Hormel has diversified in more recent years, so Spam now accounts for only about 6% of its revenue, but its value as cultural shorthand for "mass-emailed message of dubious provenance" is invaluable. Did you know that the first example of Internet spam occurred in 1994? Clean out your inbox and celebrate a brief respite from email spam with a can of Spam.
From depression to Great Depression
The great Austrian bank Credit-Anstalt, or CA, collapsed on May 11, 1931. A last-minute injection of $23 million by the Austrian government couldn't save the bank. When it failed, it pulled a struggling global economy beneath the waves with it, leading to repercussions that would have deadly consequence for millions around the world.
Peter Coy writes in Businessweek:
Founded by the famous Rothschild banking family in 1855, Credit-Anstalt was one of the most important financial institutions of the Austro-Hungarian Empire, and its failure came as a shock because it was considered impregnable. The bank not only made loans; it acquired ownership stakes in all kinds of companies throughout the sprawling empire, from sugar producers to the new automobile makers. Its headquarters city, Vienna, was a place of wealth and splendor, famous for its opera, balls, chocolate, psychoanalysis, and the extravagant architecture of the Ringstrasse. The fall of Credit-Anstalt -- and the dominoes it helped topple across Continental Europe and the confidence it shredded as far away as the U.S. -- wasn't just the failure of a bank: It was a failure of civilization.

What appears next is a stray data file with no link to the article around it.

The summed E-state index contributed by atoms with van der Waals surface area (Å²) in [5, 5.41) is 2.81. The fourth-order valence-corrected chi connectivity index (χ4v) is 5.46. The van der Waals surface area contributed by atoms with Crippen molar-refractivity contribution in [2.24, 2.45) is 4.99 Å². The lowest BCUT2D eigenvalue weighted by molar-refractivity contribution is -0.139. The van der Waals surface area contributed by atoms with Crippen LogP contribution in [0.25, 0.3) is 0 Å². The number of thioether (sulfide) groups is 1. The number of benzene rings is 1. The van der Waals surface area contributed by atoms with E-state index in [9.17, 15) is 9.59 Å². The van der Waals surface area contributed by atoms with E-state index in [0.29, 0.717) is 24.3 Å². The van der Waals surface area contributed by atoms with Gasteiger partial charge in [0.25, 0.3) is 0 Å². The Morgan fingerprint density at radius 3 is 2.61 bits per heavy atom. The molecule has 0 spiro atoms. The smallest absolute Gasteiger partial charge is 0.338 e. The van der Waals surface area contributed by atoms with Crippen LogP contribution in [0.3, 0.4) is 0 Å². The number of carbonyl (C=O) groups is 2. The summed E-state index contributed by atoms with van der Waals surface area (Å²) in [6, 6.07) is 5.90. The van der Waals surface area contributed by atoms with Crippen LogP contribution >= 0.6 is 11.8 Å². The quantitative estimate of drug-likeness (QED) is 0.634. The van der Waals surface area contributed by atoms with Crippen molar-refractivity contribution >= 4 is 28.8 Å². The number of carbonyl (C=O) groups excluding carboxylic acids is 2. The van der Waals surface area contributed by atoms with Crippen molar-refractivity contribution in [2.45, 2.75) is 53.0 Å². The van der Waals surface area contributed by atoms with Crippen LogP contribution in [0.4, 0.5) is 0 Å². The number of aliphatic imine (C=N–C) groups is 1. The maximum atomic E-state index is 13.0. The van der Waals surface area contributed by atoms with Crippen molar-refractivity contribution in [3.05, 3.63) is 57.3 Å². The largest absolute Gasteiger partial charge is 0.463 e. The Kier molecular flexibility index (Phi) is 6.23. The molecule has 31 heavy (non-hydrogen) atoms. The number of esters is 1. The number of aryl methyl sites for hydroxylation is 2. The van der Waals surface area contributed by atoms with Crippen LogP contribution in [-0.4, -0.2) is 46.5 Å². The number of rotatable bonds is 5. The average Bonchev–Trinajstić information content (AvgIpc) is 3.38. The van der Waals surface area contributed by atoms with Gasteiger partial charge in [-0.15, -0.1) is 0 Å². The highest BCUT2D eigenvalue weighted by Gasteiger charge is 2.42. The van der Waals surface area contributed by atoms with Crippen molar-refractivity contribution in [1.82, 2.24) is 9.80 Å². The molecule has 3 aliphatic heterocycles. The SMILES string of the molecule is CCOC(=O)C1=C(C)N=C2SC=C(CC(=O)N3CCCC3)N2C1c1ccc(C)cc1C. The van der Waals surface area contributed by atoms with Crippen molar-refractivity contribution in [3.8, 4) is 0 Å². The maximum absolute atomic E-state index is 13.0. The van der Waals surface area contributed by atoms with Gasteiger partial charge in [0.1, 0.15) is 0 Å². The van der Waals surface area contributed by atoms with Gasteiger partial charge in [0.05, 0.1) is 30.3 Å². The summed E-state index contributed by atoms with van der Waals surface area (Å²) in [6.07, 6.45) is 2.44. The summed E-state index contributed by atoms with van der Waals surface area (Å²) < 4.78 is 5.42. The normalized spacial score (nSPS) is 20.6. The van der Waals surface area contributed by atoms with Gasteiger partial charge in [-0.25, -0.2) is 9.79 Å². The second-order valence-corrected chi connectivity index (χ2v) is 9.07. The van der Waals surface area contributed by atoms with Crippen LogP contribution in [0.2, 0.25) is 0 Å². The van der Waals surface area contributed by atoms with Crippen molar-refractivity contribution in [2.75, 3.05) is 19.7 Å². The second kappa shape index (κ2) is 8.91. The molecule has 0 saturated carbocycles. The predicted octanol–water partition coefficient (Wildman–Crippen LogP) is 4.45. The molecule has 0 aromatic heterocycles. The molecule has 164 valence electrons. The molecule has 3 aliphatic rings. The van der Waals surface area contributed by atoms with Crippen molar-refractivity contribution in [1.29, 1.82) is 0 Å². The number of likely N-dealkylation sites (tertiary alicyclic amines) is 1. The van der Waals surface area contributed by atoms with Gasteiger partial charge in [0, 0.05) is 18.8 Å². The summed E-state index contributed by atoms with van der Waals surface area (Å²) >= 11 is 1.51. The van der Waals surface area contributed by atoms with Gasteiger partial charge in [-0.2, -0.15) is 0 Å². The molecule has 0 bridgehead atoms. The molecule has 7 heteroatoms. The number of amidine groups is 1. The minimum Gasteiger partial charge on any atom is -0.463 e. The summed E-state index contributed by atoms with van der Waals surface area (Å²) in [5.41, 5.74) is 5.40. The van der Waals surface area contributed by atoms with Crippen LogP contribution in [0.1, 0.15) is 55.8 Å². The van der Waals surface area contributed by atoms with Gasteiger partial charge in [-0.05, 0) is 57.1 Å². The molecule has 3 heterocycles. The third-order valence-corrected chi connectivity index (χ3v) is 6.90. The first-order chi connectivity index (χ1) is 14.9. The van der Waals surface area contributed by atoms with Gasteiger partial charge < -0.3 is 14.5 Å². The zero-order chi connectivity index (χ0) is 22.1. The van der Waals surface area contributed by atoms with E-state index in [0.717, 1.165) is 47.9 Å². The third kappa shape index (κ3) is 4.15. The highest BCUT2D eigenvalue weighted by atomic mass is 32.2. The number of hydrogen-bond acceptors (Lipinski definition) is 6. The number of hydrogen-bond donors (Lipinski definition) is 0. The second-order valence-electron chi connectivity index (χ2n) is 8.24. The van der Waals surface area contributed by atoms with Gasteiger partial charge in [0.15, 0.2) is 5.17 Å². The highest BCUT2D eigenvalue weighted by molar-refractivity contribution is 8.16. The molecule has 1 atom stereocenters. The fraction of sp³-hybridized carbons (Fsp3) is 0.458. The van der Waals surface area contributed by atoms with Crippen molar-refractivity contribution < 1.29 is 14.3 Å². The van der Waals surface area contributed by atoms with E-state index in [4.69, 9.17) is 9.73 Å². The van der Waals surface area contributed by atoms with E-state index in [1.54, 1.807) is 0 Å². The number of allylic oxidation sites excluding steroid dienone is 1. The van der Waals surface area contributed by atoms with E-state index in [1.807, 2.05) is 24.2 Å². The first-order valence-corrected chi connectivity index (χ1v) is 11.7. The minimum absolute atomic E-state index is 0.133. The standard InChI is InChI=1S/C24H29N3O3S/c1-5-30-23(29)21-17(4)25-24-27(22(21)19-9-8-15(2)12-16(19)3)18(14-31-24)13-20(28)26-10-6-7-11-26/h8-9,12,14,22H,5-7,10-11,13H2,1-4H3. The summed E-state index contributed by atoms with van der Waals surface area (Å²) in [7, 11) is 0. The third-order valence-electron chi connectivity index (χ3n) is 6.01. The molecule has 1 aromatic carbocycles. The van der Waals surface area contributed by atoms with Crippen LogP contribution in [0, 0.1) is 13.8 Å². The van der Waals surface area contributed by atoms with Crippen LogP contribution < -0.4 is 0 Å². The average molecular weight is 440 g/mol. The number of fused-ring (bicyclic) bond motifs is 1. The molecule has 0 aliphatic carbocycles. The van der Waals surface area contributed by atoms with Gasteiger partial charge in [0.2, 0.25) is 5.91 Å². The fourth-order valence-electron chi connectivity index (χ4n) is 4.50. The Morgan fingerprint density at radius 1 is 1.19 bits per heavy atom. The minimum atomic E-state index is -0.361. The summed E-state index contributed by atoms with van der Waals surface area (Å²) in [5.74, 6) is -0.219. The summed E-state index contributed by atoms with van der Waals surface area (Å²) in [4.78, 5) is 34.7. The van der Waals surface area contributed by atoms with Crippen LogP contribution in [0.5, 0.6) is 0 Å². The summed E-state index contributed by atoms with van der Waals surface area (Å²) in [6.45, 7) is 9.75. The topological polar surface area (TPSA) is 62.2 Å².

The Economist's Buttonwood column has more detail on the collapse:
Acting as lender of last resort, the Austrian central bank increased the money supply by 20% virtually overnight. However, far from restoring confidence, this caused a run on other Austrian banks and on the currency; the national bank lost more than a third of its gold reserves. An international rescue effort was able to lend Austria just $15 million, less than half the gold lost.
A grinding bear market in the United States had already shaved 60% off the value of the Dow Jones Industrial Average (DJINDICES:^DJI) by the time CA collapsed. From then on, incredibly, the Dow would plunge another 72%, bottoming out in 1932 at a depth that had not been plumbed in three decades. The period after CA's collapse roiled financial markets both in Europe and in the United States. An enormous amount of deleveraging followed -- by the end of 1931, American and European banks held 36% less gross debt than they'd carried at the end of 1930. Total bank deposits shriveled for years, after a brutal international bank run en masse that saw double-digit percentage declines in the reserves of banks in the U.S., Germany, Hungary, Italy, and Spain (among others). Germany and the U.S. did not reverse the outflow of deposits until 1934, a year after earth-shaking elections in both nations.
Fool contributor Alex Planes has no position in any stocks mentioned. The Motley Fool owns shares of IBM. Try any of our Foolish newsletter services free for 30 days. We Fools don't all hold the same opinions, but we all believe that considering a diverse range of insights makes us better investors. The Motley Fool has a disclosure policy.